Leila Bozorg, above, is one of six members of the CoLaborative Thesis Group. All six theses examine New Strategies for an Old Crisis: Regenerating Local Economies, each in a different American City.
On Thursday, April 22, Leila Bozorg presented her thesis research, titled Spatializing Social Justice Through Place-Based Initiatives: Lessons from The Green Impact Zone in Kansas City, Missouri to members of the MIT Department of Urban Studies and Planning community.
Bozorg started her presentation by giving an overview of the theoretical framework for her analysis and arguments. She outlined the basic discourse regarding people-based vs. place-based strategies as well as theories associated with spatial justice issues as described by David Harvey, Edward Soja, John Calmore and others. Through that overview she concluded that though inequality and poverty are social challenges, they have spatial associations and geographic ties, which policymakers must account for when framing urban policy and devising new programs.
She also integrated concerns of sustainability into the conversation, arguing that since sustainability has been thrust into the urban policy dialogue, we must consider how and where urban poverty and issues of sustainability intersect. Because the Green Impact Zone of Missouri (GIZMO) attempts to address local poverty issues and simultaneously attempts to tie them into the region’s sustainability planning, Leila formed the following questions: What are the elements of a comprehensive place-based initiative that promotes spatial equity and regional sustainability? What are the challenges to organizing and implementing such an initiative? What are the implications of these elements and challenges for urban policymakers and practitioners?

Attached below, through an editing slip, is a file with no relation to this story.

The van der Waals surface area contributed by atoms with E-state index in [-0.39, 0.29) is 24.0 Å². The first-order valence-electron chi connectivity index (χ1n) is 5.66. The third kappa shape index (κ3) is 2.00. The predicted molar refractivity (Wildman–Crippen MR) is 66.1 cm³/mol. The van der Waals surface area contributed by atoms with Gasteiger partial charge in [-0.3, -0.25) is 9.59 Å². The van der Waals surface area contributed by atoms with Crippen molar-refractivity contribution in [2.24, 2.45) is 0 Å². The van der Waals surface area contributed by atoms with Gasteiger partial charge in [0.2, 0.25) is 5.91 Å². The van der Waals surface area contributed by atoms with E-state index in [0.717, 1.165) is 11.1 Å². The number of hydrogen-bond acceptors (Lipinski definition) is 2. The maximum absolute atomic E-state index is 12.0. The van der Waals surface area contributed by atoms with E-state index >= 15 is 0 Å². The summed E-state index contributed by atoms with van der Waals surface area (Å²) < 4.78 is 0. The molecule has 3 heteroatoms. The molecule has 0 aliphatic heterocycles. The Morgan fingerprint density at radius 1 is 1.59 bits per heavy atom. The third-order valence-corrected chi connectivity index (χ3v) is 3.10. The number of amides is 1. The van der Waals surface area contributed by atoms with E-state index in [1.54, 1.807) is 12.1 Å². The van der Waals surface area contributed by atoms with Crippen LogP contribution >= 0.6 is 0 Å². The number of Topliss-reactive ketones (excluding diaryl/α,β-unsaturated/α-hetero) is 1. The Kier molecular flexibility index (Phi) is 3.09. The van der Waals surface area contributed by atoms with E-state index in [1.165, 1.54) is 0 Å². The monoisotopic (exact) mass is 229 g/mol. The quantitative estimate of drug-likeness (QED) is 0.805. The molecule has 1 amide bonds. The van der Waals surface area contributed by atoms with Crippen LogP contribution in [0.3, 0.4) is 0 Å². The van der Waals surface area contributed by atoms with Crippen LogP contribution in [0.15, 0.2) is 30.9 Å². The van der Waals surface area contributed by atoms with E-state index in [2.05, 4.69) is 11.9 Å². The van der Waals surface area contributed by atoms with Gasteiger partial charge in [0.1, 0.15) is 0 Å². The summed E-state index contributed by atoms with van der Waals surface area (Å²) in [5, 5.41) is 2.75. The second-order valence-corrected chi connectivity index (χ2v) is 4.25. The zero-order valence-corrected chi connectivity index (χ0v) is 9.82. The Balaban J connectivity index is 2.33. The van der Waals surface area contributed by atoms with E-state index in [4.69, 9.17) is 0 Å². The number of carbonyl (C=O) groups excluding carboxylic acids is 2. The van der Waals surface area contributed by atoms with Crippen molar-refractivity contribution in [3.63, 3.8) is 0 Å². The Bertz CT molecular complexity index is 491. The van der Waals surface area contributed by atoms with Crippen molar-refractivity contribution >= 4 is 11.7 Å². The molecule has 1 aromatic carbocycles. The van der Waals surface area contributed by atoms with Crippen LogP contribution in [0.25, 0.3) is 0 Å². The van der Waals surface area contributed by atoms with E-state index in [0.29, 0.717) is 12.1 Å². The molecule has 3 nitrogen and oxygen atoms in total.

Bozorg then provided a historic background on the private-sector decisions, public policies and planning interventions that have generated unjust geographies in the City. The list is comprehensive. It includes deed restrictions, race restrictive covenants, urban renewal, public housing, block busting, redlining, and neighborhood attendance zones. She evaluated the City’s political climate, which is characterized by a weak Mayor system and six council districts. She also identified Congressman Cleaver’s instrumental role in initiating project. Cleaver has very strong ties in the community and has demonstrated commitment to issues of equity.
After a brief description of the project area and initiatives, Bozorg evaluated the procedural, structural, financial, regulatory, and temporal challenges of the Green Impact Zone initiative. She acknowledged that a lack of funding has resulted in limited implementation on priority project elements. The project has suffered limited visioning, strategic planning and community engagement process due to initially rapid organizing to meet Recovery Act funding deadlines. Lastly, Bozorg addressed the fundamental difference between dealing with poverty and sustainability initiatives, as the first puts individuals in a position of taking a short-term view of their needs, while the second requires a long-term vision and suggests a longer timeframe.
In closing, Bozorg invited discussion of key elements of the place-based strategies. An engaged discussion followed her presentation, addressing a number of key issues, including: the limitations of the project’s implementation and lack of funding sources; the delineation of the Green Impact Zone boundaries, the appropriateness of their scale, and potential spill-over effects of the project on the level of the City; a conversation on appropriate levels of government intervention and implementation roles; the regional approach, and regional government role in place-based strategies; as well as lessons learned and implications for other communities facing similar undertakings.
Article by Aspasia Xypolia. Photo by Danielle Martin.